Avis Saltsman - Artist

Genealogy Pages - Origins Essay page 6

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Essay on my Origins - Version of May 1997 - Page Six


From the moment I entered secondary school, I was always first in the art exams. Every parents evening the art teacher would buttonhole my parents trying to impress them about my gift and my father always complained about this and set himself fervently against my going to art school. The fact was that art had been the family business and but for the Wars could have been public and successful. Of course it is only in the nineteen nineties that I know this. Genetic inheritance is extremely powerful and it was reinforced from other strands of the family, my mother's and father's uncles, Harold Stansfield and William Daniels. It would have been strange if someone in our generation had not inherited these abilities. I went to a women's teacher training college, taking art as a main subject. The testimonial from school to the college described me as having an exceptional artistic gift. This was in 1953 and the expansion of art colleges in England happened in the sixties during which Britain and particularly London led the world in fashion and design. Some of my fathers companions from the army had taken a late teacher training and he knew of Bingley College, Yorkshire, though now it was a women's college. Looking back on it now, it was more confining than home and managed to shield me almost entirely from life experience, in spite of which I came top in a general knowledge quiz. The curriculum was varied and interesting but not at a very high intellectual level and I was trained to teach the 'little ones', nursery and infant age. One lecturer described me as being 'more hungry for knowledge than I was for food', and another that I was there 'because my father was ill'.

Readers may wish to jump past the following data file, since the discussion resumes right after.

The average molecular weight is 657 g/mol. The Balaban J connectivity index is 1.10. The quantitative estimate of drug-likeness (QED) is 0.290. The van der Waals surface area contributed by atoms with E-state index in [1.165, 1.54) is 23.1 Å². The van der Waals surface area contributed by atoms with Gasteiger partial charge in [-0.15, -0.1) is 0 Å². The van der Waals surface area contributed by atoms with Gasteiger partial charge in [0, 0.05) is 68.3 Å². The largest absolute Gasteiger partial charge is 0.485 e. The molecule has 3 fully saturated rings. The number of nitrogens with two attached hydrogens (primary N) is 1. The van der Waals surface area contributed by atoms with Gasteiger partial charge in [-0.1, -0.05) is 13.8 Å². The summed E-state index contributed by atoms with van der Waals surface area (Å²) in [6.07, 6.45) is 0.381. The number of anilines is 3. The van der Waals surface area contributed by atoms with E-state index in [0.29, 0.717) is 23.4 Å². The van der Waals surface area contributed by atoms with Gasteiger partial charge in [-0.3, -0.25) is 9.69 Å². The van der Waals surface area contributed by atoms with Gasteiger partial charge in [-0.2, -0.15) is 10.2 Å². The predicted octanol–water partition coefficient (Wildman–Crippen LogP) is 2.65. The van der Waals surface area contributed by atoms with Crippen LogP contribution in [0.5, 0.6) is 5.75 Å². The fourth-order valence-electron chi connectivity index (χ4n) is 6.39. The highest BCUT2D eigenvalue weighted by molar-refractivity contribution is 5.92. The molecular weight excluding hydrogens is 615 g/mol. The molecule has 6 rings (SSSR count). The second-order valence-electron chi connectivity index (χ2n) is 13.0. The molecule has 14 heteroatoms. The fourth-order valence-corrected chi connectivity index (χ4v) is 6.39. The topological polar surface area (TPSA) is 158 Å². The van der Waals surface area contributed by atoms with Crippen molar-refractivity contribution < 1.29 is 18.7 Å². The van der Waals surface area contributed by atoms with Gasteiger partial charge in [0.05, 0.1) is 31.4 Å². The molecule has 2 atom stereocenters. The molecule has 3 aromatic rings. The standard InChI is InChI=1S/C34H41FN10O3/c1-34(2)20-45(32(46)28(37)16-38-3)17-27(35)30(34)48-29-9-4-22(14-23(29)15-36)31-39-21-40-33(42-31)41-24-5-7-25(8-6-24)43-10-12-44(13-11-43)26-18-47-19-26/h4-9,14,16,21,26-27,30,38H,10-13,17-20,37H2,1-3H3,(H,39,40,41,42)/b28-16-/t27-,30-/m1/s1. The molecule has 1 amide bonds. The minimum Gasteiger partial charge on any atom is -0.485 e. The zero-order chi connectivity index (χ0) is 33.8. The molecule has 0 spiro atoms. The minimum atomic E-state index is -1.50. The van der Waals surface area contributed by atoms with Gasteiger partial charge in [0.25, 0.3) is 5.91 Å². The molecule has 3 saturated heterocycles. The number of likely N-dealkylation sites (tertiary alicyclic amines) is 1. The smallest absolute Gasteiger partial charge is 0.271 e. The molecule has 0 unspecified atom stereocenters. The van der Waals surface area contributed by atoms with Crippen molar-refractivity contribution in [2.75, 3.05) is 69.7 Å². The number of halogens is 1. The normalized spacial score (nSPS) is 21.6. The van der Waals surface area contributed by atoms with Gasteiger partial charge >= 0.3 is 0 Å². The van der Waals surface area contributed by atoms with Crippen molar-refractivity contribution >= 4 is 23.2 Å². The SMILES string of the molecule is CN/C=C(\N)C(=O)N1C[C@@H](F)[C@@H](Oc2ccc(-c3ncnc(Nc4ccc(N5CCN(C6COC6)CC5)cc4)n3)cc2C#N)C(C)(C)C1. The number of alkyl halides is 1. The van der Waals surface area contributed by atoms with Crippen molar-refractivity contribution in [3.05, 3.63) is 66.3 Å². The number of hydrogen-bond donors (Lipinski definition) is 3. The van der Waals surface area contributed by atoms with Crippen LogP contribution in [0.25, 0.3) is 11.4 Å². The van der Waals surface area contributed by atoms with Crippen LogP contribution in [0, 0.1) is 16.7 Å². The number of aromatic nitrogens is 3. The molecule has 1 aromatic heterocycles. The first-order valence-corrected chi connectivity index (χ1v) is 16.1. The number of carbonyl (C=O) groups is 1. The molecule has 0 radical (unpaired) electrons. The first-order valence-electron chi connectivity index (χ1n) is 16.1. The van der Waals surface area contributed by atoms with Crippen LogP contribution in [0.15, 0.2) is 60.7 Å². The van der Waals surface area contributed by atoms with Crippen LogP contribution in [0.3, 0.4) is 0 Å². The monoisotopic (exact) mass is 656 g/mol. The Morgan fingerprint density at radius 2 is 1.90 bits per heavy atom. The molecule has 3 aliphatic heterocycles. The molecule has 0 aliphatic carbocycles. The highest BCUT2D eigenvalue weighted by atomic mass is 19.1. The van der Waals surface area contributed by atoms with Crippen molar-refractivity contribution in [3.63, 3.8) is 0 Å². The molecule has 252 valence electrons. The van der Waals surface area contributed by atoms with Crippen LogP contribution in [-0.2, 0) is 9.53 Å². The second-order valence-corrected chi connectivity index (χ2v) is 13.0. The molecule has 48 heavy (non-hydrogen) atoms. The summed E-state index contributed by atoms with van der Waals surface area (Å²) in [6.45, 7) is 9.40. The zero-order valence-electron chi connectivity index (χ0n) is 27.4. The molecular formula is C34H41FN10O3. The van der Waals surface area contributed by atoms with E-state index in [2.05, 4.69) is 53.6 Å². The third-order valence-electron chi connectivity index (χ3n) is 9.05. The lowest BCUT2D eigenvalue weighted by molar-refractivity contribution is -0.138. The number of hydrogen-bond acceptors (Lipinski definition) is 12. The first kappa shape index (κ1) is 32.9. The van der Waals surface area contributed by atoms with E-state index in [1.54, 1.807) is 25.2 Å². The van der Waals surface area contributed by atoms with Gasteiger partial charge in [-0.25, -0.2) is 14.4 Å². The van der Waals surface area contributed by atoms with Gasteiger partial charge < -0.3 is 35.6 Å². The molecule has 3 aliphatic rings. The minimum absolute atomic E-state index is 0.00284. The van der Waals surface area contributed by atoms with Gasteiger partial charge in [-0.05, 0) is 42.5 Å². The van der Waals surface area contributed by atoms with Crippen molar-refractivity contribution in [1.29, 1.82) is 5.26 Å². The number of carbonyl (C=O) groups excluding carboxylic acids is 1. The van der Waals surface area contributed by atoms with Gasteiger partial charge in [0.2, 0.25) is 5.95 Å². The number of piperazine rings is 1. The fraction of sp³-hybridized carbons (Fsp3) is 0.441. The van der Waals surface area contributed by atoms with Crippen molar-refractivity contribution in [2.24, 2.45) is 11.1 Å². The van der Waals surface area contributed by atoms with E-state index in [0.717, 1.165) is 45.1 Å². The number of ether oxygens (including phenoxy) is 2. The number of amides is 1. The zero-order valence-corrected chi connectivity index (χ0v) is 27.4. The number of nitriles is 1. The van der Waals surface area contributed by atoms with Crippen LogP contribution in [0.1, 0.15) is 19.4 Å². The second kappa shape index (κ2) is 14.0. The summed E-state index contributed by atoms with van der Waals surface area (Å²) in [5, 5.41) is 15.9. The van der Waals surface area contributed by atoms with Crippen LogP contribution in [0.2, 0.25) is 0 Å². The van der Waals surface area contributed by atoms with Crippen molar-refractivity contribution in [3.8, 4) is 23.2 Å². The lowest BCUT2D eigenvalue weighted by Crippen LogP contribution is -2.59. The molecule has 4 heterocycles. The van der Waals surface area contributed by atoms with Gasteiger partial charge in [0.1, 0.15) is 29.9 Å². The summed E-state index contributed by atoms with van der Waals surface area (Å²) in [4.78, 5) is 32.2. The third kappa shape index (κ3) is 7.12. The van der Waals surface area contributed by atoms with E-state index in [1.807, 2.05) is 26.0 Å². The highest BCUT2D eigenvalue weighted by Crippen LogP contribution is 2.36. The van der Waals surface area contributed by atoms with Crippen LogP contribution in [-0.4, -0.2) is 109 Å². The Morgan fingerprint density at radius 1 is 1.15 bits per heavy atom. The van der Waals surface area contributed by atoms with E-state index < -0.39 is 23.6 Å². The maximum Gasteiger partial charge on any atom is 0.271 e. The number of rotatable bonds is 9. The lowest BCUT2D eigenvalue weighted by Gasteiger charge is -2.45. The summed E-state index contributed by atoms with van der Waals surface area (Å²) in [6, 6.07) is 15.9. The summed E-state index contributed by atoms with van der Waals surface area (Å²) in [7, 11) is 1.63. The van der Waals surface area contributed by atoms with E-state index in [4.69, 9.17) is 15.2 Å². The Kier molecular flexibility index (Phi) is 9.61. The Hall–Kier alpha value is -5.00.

When I left I was still only nineteen as being an August birthday, the mechanism that had given me another stab at the eleven plus prevented me from taking A-Levels as I was just old enough to go to college after only one sixth-form year. Decisions about careers were a blunt instrument and most girls went on to teaching or nursing and it was only a two-year course. By ten years later, girls were going for real careers such as architecture, the law, medicine etc. I feel that from the age of sixteen I was mightily underestimated and have spent my life proving my ability, unfortunately most of it unpaid in the adult world outside schools, such as running a county-wide organisation with newsletters, branches, conferences and training courses, being a teacher's union president for a London borough and on two national committees of artists organisations. Wherever I have lived throughout England I have taken part extensively in community life. I now know that these were all characteristics of the Germans and Swiss who set up the industry in Lancashire and Cheshire providing both jobs and community support and experiencing enormous prejudice, reinforced by the two wars and which my father experienced from early adolescence.